Meanwhile, Table 1 includes the list, sorted from most to least potential, of the 43 countries for which it was possible to obtain the information necessary to create the indicator. The information shows that the highest level of potential, measured using the IPIA, is found in India, followed by the Philippines and China. China and Turkey, whose positive elasticity in the insurance business when faced with variations in disposable personal income improves their score, are also above the 75th percentile in the indicator’s, in fourth and fifth place, respectively. The rest of the markets above the 75th percentile in the IPIA distribution are Belgium, Bulgaria, Indonesia, Czech Republic, Taiwan and Singapore. Japan lies at the bottom of the ranking, below the 25th percentile, presenting indicators that are typical for a very mature market with a shrinking population. It showed weak scores in all the sub-indexes that influence the indicator. This distribution percentile is rounded out by Romania, Greece, Italy, Finland, South Africa, Slovakia, Malaysia, Spain, the Netherlands, and Switzerland.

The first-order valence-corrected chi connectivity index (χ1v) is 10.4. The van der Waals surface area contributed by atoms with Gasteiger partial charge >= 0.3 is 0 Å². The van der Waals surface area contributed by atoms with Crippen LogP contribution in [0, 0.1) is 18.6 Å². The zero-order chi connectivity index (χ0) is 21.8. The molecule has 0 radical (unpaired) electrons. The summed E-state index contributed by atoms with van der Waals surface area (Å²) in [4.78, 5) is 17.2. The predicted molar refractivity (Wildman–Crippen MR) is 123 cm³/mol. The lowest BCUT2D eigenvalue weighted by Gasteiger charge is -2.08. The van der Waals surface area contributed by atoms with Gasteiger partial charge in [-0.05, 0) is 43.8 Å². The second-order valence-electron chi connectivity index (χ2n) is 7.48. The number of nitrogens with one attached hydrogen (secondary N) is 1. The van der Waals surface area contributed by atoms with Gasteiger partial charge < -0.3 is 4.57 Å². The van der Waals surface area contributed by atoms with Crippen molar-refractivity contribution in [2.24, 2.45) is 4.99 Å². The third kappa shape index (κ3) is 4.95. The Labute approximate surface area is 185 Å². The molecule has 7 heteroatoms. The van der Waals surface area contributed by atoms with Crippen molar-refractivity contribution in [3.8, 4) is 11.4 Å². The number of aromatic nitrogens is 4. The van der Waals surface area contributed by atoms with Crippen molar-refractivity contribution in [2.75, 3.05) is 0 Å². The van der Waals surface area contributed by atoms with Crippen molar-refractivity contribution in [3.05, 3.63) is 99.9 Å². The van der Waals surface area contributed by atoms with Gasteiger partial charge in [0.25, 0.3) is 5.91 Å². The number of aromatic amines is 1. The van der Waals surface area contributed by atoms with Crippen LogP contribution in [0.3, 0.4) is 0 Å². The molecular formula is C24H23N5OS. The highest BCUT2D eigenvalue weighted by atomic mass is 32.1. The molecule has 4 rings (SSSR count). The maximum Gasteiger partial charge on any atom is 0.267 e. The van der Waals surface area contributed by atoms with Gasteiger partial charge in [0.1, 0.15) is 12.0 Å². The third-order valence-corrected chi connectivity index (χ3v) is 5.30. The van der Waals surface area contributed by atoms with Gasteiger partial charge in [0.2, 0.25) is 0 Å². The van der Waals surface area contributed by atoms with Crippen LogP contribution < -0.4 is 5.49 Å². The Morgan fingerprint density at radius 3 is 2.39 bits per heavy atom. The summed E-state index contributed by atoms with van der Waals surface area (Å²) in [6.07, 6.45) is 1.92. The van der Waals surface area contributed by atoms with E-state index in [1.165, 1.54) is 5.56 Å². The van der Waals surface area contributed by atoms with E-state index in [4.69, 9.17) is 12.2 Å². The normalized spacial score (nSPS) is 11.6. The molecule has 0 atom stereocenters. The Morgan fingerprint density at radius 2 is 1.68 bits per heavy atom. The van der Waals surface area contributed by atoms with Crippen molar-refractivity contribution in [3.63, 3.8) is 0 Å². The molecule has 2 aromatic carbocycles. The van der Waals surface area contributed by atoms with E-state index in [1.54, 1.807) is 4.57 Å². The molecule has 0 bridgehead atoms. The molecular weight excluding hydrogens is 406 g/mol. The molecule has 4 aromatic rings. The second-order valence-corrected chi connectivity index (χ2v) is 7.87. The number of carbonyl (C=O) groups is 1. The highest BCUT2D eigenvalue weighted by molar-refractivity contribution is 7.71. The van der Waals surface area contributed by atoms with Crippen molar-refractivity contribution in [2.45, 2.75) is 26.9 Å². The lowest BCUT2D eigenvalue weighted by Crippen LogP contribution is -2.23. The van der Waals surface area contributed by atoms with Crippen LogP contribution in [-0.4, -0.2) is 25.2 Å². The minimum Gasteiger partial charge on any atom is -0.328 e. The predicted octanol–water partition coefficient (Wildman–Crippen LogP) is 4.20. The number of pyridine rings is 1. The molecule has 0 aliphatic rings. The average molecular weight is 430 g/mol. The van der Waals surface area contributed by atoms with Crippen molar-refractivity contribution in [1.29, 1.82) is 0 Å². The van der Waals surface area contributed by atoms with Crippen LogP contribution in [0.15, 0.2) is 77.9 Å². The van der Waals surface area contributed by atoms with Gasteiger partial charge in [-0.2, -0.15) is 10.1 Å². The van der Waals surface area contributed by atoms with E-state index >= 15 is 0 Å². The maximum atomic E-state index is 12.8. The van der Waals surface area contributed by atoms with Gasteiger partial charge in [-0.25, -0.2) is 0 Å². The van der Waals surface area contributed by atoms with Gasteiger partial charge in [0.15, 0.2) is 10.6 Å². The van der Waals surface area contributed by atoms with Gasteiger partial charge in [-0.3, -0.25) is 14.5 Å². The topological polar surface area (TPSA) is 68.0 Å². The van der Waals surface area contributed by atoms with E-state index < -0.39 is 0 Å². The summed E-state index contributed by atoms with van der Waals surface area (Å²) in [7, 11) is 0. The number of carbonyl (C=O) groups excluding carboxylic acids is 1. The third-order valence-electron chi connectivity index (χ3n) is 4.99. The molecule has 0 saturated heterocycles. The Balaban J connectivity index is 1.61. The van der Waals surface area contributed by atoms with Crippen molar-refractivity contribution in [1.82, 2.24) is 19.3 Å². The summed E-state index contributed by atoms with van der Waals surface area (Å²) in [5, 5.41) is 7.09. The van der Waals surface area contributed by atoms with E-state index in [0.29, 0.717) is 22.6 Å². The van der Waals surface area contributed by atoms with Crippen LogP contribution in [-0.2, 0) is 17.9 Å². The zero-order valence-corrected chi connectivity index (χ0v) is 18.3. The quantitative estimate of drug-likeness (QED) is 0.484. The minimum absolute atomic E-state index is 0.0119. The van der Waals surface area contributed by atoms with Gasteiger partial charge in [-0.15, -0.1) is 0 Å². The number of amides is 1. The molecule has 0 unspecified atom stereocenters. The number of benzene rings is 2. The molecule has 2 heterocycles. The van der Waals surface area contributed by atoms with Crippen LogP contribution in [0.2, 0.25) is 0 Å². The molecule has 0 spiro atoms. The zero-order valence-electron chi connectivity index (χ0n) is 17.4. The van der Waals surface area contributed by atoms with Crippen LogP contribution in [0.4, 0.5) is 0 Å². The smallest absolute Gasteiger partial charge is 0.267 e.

Indicator of Real Estate Potential for the Insurance Industry (IRPII)
In-depth analysis of some of the real estate markets considered to be representative shows that in emerging economies such as Brazil and Mexico, mortgages are not very developed (so they have great potential), with public promotion institutions that facilitate access to loans for workers with formal employment contracts. Other markets such as South Korea are characterized by the existence of a long-standing regulatory framework that has had a deep impact on residential real estate prices, maintaining growth even below the general inflation rate until two years ago. In the United States and the United Kingdom, having the most developed capital markets in the world has made a deep mark on the evolution of their real estate markets, as seen in the analysis of the historical price series, mortgages, new housing construction, number of transactions and other indicators.